Parole Guidelines are merely an administrative tool, self-developed by the Board for "possible" guidance in its decision-making process. The Guidelines are not "law". They were not promulgated pursuant to any DRC Administrative Rule or Policy Statement, nor were they developed pursuant to any legislation. Parole Guidelines are merely "suggestive" to the Board. The Board can (and frequently does) "go outside" the Guidelines in making release decisions. An inmate has no rights with respect to the Guidelines because the Board has no legal obligation to follow them. The Board is free to continue a case for any length of time, regardless of the Guidelines. Furthermore, it may even do so based upon erroneous information.
Since 1984 CIIC staff have advocated that Parole Guidelines be either legislatively mandated or, at least, promulgated pursuant to DRC Administrative Rules. We believe that an early release guideline system can be developed which is legally enforceable and which properly balances the need for more structured discretion on the part of the Board with the need for greater "fairness" and "equity", without sacrificing legitimate and reasonable concerns for public safety. Since June 1996, the Adult Parole Authority has been engaged in well focused efforts to "revise" the current Parole Guidelines. CIIC staff is hopeful (if not optimistic) that their final product will be a substantial improvement over the current Guidelines system.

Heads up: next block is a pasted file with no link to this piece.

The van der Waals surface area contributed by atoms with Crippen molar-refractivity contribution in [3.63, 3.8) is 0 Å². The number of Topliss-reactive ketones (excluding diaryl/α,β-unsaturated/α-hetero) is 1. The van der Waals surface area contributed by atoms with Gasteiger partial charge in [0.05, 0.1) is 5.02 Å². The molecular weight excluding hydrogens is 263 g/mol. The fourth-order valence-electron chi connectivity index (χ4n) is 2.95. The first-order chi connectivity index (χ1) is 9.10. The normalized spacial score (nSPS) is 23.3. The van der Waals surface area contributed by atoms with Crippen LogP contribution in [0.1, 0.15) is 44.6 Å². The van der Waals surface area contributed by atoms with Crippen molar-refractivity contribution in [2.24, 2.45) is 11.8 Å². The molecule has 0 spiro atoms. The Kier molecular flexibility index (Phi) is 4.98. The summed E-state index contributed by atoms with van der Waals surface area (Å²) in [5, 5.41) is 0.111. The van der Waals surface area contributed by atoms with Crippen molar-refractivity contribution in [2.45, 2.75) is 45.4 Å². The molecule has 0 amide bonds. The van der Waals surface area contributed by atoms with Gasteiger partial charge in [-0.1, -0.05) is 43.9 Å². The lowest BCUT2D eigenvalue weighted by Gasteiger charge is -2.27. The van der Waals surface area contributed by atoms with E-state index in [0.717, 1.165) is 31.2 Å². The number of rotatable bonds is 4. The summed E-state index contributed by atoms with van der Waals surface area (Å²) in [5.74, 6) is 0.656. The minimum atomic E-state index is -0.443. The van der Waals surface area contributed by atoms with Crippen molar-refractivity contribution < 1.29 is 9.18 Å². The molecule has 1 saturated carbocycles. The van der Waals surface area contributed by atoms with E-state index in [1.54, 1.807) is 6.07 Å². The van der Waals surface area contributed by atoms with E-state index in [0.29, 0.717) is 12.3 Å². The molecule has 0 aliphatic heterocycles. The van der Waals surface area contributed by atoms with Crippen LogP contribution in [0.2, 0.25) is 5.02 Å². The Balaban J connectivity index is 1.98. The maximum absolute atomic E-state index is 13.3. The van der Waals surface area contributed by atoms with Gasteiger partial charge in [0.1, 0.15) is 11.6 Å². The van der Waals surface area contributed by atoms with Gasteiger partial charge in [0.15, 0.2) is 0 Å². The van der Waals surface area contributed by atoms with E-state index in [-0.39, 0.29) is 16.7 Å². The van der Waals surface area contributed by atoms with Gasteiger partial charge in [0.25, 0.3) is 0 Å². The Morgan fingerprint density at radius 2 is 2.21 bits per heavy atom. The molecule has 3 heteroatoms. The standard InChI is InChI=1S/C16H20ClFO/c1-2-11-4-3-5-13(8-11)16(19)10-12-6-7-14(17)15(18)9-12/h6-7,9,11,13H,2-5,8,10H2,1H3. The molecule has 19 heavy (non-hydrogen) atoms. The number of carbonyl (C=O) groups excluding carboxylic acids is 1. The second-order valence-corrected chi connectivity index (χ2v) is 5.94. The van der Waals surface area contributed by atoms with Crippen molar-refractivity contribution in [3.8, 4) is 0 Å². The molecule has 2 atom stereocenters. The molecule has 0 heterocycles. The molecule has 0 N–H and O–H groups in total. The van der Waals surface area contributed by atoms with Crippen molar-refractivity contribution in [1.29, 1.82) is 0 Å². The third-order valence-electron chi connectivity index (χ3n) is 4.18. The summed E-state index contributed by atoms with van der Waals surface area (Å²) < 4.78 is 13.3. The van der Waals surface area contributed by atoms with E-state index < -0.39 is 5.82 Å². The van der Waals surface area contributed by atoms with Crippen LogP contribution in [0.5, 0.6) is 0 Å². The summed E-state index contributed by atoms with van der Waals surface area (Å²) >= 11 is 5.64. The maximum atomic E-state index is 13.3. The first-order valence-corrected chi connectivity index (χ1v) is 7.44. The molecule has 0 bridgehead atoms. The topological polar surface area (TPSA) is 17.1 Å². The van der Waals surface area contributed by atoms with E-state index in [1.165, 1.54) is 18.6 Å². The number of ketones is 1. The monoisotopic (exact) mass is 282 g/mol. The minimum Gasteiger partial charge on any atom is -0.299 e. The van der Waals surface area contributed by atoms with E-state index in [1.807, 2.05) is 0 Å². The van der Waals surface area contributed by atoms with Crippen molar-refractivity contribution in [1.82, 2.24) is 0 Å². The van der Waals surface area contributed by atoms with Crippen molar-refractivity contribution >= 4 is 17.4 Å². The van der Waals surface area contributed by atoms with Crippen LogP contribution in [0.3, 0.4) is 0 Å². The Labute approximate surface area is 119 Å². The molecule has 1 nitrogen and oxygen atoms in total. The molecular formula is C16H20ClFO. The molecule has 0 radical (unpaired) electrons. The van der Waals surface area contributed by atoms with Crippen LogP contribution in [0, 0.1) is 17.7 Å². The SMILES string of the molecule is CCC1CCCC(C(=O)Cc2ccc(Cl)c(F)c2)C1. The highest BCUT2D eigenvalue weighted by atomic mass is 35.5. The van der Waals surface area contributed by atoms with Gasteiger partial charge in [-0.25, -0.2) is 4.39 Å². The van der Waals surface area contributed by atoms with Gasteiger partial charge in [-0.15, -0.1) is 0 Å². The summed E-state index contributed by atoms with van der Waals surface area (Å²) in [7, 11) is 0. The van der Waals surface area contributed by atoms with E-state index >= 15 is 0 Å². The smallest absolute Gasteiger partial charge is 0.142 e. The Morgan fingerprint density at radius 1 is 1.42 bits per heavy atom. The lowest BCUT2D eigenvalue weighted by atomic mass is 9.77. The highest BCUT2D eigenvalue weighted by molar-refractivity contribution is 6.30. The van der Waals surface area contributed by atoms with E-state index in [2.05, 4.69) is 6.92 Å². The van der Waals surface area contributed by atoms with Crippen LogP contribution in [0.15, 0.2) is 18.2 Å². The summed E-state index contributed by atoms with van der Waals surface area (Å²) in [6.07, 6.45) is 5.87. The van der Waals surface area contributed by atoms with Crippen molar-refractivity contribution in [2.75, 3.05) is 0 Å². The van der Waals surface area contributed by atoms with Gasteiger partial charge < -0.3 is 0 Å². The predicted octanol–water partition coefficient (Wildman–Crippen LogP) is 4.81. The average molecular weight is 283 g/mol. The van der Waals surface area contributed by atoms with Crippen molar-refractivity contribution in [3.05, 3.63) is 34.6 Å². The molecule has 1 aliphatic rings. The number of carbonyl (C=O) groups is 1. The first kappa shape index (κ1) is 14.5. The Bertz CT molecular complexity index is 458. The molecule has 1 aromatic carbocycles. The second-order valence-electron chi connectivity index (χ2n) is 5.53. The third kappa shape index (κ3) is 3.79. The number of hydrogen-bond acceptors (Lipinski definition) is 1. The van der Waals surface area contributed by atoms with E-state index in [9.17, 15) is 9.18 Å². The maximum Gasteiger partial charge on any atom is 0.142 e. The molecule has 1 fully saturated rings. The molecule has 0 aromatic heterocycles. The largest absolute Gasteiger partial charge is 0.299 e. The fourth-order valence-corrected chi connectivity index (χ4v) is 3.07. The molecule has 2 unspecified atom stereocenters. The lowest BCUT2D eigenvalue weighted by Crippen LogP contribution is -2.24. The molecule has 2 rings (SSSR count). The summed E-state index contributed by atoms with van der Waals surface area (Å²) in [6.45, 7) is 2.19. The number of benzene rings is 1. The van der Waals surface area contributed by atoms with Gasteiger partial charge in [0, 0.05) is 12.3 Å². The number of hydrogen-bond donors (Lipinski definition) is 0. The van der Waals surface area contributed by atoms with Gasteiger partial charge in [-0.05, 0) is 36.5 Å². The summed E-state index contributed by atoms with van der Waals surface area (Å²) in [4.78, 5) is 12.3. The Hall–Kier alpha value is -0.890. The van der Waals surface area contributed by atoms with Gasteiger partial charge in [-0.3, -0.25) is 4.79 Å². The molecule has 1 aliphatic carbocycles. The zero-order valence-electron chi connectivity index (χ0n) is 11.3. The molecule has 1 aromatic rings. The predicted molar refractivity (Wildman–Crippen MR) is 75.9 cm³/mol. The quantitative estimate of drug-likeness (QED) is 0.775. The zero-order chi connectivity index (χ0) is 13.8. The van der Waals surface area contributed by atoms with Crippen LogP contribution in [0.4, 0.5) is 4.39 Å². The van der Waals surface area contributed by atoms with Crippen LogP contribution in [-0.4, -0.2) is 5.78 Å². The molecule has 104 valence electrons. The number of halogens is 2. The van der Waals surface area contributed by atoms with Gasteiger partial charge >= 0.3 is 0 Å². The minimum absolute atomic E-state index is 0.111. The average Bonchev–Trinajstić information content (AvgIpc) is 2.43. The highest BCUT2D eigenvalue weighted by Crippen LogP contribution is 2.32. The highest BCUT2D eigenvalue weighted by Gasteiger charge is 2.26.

The case law is clear on the issue of Parolc Board authority, as cited by the Ohio Public Defender's Office in July 11, 1996:
The United States Supreme Court stated plainly that Ohio prisoners have no right to be released at any time before they "max out." In Jago v. van Curen, (1981) 454 U.S. 14, the court held: "Parole for Ohio prisoners lies wholly within the discretion of the Ohio Adult Parole Authority. The statutes which provide for parole do not create a protected liberty interest." See also Inmates of Orient Correctional Institution v. Ohio Adult Parole Authority (C.A. 6, 1991), 929 F.2nd 233 ["the law of Ohio gives a convicted person no legitimate claim of entitlement to parole before the expiration of a valid sentence of imprisonment"]. As these cases make clear, the Ohio Parole Boad has sole and exclusive authority to decide whether to release an inmate on parole. The Board may deny parole for any reason, and may continue any case as often as it deems appropriate, until the inmate serves the maximum term. Parole Board decisions are not appealable.